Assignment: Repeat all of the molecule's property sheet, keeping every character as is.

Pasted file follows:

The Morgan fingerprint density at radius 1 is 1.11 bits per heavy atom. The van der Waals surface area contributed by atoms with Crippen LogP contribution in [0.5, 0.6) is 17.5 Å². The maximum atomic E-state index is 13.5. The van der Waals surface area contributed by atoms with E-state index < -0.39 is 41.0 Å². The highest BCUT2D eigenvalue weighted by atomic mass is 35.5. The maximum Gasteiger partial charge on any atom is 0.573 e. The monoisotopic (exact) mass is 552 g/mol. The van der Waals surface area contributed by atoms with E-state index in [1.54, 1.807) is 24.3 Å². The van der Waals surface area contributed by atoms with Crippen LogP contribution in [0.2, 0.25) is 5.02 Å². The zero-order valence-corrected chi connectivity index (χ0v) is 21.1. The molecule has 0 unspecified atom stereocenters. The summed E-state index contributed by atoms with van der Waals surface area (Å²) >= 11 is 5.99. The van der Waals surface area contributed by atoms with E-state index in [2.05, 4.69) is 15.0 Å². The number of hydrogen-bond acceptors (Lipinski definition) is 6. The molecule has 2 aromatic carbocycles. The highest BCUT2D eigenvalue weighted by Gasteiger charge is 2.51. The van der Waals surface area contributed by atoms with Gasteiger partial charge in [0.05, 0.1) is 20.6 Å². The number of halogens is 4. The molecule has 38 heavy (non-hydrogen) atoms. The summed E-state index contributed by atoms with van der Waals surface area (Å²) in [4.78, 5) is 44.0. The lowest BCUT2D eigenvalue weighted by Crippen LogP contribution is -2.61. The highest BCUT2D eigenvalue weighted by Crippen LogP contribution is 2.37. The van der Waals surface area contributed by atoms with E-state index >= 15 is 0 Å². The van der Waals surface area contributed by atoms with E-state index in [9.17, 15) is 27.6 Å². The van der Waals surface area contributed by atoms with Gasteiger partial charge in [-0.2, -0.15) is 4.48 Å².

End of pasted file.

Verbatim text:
The Morgan fingerprint density at radius 1 is 1.11 bits per heavy atom. The van der Waals surface area contributed by atoms with Crippen LogP contribution in [0.5, 0.6) is 17.5 Å². The maximum atomic E-state index is 13.5. The van der Waals surface area contributed by atoms with E-state index < -0.39 is 41.0 Å². The highest BCUT2D eigenvalue weighted by atomic mass is 35.5. The maximum Gasteiger partial charge on any atom is 0.573 e. The monoisotopic (exact) mass is 552 g/mol. The van der Waals surface area contributed by atoms with E-state index in [1.54, 1.807) is 24.3 Å². The van der Waals surface area contributed by atoms with Crippen LogP contribution in [0.2, 0.25) is 5.02 Å². The zero-order valence-corrected chi connectivity index (χ0v) is 21.1. The molecule has 0 unspecified atom stereocenters. The summed E-state index contributed by atoms with van der Waals surface area (Å²) >= 11 is 5.99. The van der Waals surface area contributed by atoms with E-state index in [2.05, 4.69) is 15.0 Å². The number of hydrogen-bond acceptors (Lipinski definition) is 6. The molecule has 2 aromatic carbocycles. The highest BCUT2D eigenvalue weighted by Gasteiger charge is 2.51. The van der Waals surface area contributed by atoms with Gasteiger partial charge in [0.05, 0.1) is 20.6 Å². The number of halogens is 4. The molecule has 38 heavy (non-hydrogen) atoms. The summed E-state index contributed by atoms with van der Waals surface area (Å²) in [4.78, 5) is 44.0. The lowest BCUT2D eigenvalue weighted by Crippen LogP contribution is -2.61. The highest BCUT2D eigenvalue weighted by Crippen LogP contribution is 2.37. The van der Waals surface area contributed by atoms with E-state index >= 15 is 0 Å². The van der Waals surface area contributed by atoms with E-state index in [9.17, 15) is 27.6 Å². The van der Waals surface area contributed by atoms with Gasteiger partial charge in [-0.2, -0.15) is 4.48 Å².